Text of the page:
Food insecurity and the benefits of SNAP
When Laura Samuel talks about food insecurity, she often draws upon her own experiences spending part of her youth in a mobile home in coastal Maine, one of six children in a hardworking family that often faced tough choices regarding money. Despite these challenges, her parents never failed to provide food for their kids.
"We all knew there were certain things we couldn't afford, but my parents always made sure there was food on the table," she recalls. "Sometimes it might not have been the food we wanted, or the most balanced of meals, but we were never hungry. Still, those experiences planted a seed in my head [that] financial strain can affect people's lives and well-being."
It isn't surprising then that Samuel, an assistant professor in the School of Nursing, aims her research lens at economic and racial disparities and their effects on public health, aging, disabilities, and chronic care. One singular focus has been on food insecurity and the impact of the Supplemental Nutrition Assistance Program, or SNAP, formerly known as the Food Stamp Program.
"As a nurse, you can't improve people's health if they don't have food to eat," she says. "It's a fundamental health issue."
Poor nutrition raises the risk of developing numerous health problems, such as obesity, high blood pressure, type 2 diabetes, metabolic syndrome, and certain types of cancers. "Not having enough nutritious food will make an impact on your health over the long term, with higher rates of chronic conditions, disability, and earlier death," she says.
Food insecurity, Samuel explains, is defined as not having consistent access to food because of social or economic conditions. "It's often about money, but it also can be more complex than that," she adds. Lack of transportation and access to grocery stores are two causes; aging is another. "Older adults need someone to help them purchase or prepare food," Samuel says.
A better understanding of these barriers to food access "drove me to want to do this type of research."
Her most recent study, published in June in JAMA Network Open, examined the influence of SNAP on racial disparities and food insecurity. She and her fellow researchers analyzed national data that the Census Bureau collects through the Survey of Income and Program Participation, which tracks income levels and SNAP use.
They focused on a sample of 4,974 households divided into specific categories—entirely white, entirely Black, entirely Asian, as well as multiracial families—and looked within each to identify disparities in food insecurity. She found that the program made a big difference in closing the race-based food insecurity gap.
"We found that households that were Black were more likely to be food insecure than those of whites—but that this pattern only existed among those who didn't use SNAP."
The results come during a time of political backlash against the program, largely from Republicans on Capitol Hill who forced stricter work requirements for SNAP recipients as a part of the deal to raise the debt ceiling. At the same time, pandemic-related emergency expansion of SNAP benefits came to an end, further tightening access.
It can be difficult for low-income individuals to qualify for SNAP. Most adults age 18–49 without children in their homes qualify for benefits for only three months during a three-year period, unless they can prove they are working or are in a job training program for 20 hours a week or if they have an exemption, such as a disability.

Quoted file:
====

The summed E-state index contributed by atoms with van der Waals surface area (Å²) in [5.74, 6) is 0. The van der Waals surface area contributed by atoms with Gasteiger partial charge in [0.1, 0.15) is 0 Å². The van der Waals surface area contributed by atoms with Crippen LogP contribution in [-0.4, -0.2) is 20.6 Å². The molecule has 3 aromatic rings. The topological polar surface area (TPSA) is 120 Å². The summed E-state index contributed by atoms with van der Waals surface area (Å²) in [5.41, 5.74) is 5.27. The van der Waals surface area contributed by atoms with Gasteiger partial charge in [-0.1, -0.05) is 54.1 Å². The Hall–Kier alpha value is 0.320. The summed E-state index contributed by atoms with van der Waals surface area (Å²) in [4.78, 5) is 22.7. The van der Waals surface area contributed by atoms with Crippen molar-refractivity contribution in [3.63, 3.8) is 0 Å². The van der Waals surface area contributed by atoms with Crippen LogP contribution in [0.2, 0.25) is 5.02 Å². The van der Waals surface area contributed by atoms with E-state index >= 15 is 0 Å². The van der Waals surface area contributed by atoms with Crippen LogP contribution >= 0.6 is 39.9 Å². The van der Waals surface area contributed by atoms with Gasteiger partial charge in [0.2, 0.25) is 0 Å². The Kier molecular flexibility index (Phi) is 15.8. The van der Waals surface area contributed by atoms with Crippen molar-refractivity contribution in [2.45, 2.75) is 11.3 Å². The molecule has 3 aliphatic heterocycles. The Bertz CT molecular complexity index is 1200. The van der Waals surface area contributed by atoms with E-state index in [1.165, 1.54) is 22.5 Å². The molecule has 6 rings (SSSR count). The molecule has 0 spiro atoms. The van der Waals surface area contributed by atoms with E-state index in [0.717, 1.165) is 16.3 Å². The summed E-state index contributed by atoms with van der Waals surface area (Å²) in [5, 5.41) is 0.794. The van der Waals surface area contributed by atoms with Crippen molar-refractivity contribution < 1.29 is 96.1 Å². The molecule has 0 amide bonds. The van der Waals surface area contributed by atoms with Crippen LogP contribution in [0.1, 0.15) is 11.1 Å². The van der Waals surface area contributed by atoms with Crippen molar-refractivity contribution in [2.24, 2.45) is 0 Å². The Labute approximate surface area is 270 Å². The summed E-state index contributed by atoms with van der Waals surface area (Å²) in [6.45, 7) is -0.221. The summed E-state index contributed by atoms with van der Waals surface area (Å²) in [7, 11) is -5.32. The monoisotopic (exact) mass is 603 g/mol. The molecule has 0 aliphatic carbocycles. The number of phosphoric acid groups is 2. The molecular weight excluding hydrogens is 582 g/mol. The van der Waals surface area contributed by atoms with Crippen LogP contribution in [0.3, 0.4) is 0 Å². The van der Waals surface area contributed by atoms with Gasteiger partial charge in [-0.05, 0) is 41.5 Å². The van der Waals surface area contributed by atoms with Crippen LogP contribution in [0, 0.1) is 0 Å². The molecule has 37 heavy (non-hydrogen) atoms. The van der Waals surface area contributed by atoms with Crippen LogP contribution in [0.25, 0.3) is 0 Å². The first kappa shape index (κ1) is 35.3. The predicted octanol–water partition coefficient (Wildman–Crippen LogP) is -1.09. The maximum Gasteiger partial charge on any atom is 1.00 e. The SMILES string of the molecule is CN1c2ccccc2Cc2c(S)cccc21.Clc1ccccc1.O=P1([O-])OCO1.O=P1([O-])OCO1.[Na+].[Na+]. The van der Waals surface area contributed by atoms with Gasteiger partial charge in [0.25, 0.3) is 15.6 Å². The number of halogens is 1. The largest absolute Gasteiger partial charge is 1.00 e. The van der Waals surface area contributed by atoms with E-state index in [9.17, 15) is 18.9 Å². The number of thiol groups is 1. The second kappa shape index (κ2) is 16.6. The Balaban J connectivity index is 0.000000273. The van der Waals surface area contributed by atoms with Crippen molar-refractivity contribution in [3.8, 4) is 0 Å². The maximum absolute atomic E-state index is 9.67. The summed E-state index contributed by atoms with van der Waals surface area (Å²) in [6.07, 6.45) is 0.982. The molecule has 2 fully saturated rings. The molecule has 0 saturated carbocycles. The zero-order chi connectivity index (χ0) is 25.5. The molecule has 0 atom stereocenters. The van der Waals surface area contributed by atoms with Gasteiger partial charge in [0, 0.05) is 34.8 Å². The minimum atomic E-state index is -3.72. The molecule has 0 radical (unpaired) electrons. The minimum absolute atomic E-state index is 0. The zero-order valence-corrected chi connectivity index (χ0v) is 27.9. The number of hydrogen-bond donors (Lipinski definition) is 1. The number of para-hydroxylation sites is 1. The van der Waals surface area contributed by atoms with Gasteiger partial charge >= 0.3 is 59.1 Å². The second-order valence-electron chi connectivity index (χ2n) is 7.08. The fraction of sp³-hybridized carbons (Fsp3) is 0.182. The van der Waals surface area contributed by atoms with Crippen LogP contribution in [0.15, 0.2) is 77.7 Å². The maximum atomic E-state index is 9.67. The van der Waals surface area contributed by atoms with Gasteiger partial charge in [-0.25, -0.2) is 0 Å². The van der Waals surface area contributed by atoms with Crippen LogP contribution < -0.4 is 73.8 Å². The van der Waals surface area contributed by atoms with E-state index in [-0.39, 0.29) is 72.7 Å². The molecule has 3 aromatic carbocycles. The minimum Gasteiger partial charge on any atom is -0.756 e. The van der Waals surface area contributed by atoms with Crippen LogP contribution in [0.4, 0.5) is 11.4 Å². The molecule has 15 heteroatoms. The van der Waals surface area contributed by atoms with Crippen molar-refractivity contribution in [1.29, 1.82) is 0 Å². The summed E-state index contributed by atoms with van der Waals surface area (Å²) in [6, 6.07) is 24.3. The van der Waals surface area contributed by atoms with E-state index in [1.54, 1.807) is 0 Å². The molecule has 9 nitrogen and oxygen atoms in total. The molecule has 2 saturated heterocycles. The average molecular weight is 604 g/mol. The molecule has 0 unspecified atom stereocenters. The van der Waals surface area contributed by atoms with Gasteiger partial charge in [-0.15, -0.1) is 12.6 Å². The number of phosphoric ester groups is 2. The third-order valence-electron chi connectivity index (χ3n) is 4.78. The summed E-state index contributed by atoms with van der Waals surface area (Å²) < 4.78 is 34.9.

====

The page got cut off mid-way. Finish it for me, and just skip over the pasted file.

The debt ceiling agreement expands the work requirement in increments over time to age 54.
"SNAP already can be difficult to access for many people, as the enrollment process can be cumbersome and there are a number of existing requirements that limit the program for people who might otherwise be eligible," Samuel says. "That means low-income people often don't bother enrolling. The debt agreement bumped up the age, and many people—if they can't find work—can't meet that requirement, especially if they have a disability."
To qualify for a disability exemption, "you have to receive disability benefits, which, by itself, is an onerous process," she says. "So, this not only raises the age but ignores the fact that many people struggle to find work."
Samuel's previous SNAP studies have found that the supplemental food benefits have positive effects on a range of scenarios but can be difficult to access. She has studied SNAP participation among families where there are disabilities and learned that participants in the program in the state of Maryland have lower admission rates to nursing homes.
She's also found that a 2009 SNAP policy change that expanded benefits for income-eligible adults was associated with a drop in the upward trend of hemoglobin A1C levels—a test that can be a sign of diabetes—and a decrease in total cholesterol, a precursor to cardiovascular disease. Another of her studies found the program was linked to a drop in the use of hospitals and emergency departments by low-income older adults in Maryland.
"My overall purpose is to figure out why poor people have poorer health outcomes and what we can do about it," she says. "The SNAP program is particularly intended to improve economic well-being. We know that food is necessary to maintain health." The results of her studies into SNAP "suggest that we should take every opportunity to improve access, rather than erect more barriers that make it increasingly difficult for people to consistently eat good, nutritious food," she adds. "There is irrefutable evidence that good food means good health."
More information: Laura J. Samuel et al, Supplemental Nutrition Assistance Program Access and Racial Disparities in Food Insecurity, JAMA Network Open (2023). DOI: 10.1001/jamanetworkopen.2023.20196